| Mussolini’s career as a Socialist agitator began at age eighteen as a writer for various left-wing magazines. By 1905, he had been arrested numerous times in Switzerland, France, and Austria for revolutionary agitation and Italian police had opened a dossier which characterized him as “impulsive and violent.” Although Fascists and Communists alike were anxious to deny it later, Karl Marx was the biggest single influence on Mussolini and he considered Marx “the greatest of all theorists of Socialism.” He shared Marx’ opinion on religion and once shocked his audience by daring God to strike him dead.|
In 1910, Mussolini was asked by one of the Socialist clubs in Italy to become their political organizer and to edit their small weekly newspaper: La Lotta di Classe (The Class Struggle). For the next two years, with a portrait of Marx hanging on the wall he pounded out radical opinions on every subject under the sun. Catholic priests were “black microbes” and “poisoners of young minds.” He described the army as “a criminal organization designed to protect capitalism and bourgeois society” and urged soldiers to disobey their officers.
Mussolini got his first big break in 1912 when he took over as editor of Avanti!, the official organ of the Italian Socialist Party. Choosing Angelica Balabanoff as his assistant, he quickly rid the paper of the older more moderate writers and eventually more than doubled circulation by aiming at a wider, lower-class readership.
He urged the “necessary bloodbath” and the “physical extermination” of the bourgeoisie through which the proletariat would gain “a totality of power.” He urged neutrality in 1914 and railed against military budgets which might be used in a war against French or German workers: “Let us have no more talk of battleships, barracks, cannon, at a time when thousands of villages have no schools, roads, electricity, or doctors, but still live tragically beyond the pale of life. War,” thundered Mussolini, “is a prelude to revolution!”
On October 18, 1914, Mussolini suddenly announced in Avanti! that he had been wrong. Neutrality was wrong! It was not fitting for a great nation like Italy to stand aside while Europe’s destiny was being decided on the battlefield . . . Italy must fight!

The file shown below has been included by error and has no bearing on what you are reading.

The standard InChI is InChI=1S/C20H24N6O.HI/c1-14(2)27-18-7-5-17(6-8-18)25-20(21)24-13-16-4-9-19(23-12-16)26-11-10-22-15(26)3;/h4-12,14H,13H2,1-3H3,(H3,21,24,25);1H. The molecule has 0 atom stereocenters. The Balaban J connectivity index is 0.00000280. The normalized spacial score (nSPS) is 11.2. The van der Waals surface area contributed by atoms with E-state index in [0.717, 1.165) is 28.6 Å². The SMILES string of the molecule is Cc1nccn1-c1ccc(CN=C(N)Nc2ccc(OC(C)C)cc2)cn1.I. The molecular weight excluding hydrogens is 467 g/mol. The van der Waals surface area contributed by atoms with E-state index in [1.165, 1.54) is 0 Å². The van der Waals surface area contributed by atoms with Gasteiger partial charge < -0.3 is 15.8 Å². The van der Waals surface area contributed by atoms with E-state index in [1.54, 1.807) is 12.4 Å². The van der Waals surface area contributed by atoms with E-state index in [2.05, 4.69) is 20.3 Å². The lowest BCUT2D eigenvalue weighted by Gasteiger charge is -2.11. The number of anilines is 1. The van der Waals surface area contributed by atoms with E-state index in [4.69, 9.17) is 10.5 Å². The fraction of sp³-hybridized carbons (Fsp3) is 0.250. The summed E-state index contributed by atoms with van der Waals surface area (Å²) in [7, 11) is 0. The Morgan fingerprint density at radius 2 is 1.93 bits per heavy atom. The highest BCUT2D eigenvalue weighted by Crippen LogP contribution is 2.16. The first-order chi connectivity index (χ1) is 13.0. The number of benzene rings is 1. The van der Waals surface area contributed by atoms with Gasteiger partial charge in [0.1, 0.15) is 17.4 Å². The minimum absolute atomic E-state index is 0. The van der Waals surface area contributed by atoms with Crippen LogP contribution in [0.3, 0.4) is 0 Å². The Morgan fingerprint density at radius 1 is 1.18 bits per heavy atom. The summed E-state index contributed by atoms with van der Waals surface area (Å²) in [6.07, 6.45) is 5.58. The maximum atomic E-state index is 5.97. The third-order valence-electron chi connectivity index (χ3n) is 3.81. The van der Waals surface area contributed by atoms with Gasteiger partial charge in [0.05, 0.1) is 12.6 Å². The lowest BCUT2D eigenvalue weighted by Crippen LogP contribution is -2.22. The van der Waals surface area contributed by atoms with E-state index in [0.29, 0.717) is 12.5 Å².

Whereas before, Mussolini had threatened the Government with revolution if it abandoned neutrality, he now threatened revolution if it did not.
For this unforgivable heresy, Mussolini was expelled from the Socialist Party and forced to resign his post at Avanti!. A few weeks later he started his own newspaper – Il Popolo d’Italia – and in December, 1914, he joined and eventually dominated a group of pro-war leftists who called themselves Fascisti.
The Fascists were dissident Socialists whose dreams of glory and empire were inflamed by the war and saw a golden opportunity to ‘liberate’ Trieste and Trentino from Austria as well as the prospect of “immense booty” in the Balkans and Middle East. After the war, the Fascists would be joined by the Arditi, an anti-Communist group who were the Italian equivalent of the German Freikorps.
... And Hitler? It is important to point up the affinity between Communism and Nazism which Hitler himself confirmed:
“There is more that binds us to Bolshevism than separates us from it. There is, above all, revolutionary feeling . . . I have always made allowance for this circumstance, and given orders that former Communists are to be admitted to the Party at once. The petit bourgeois Social Democrat and the trade-union boss will never be a National Socialist, but the Communist always will.”
Former Communists made up almost a third of the SA and, later, the Gestapo, and were popularly known as “Beefsteak Nazis” - brown on the outside, Red on the inside. After 1945, hundreds of former Nazis joined the Communist Social Unity Party of East Germany.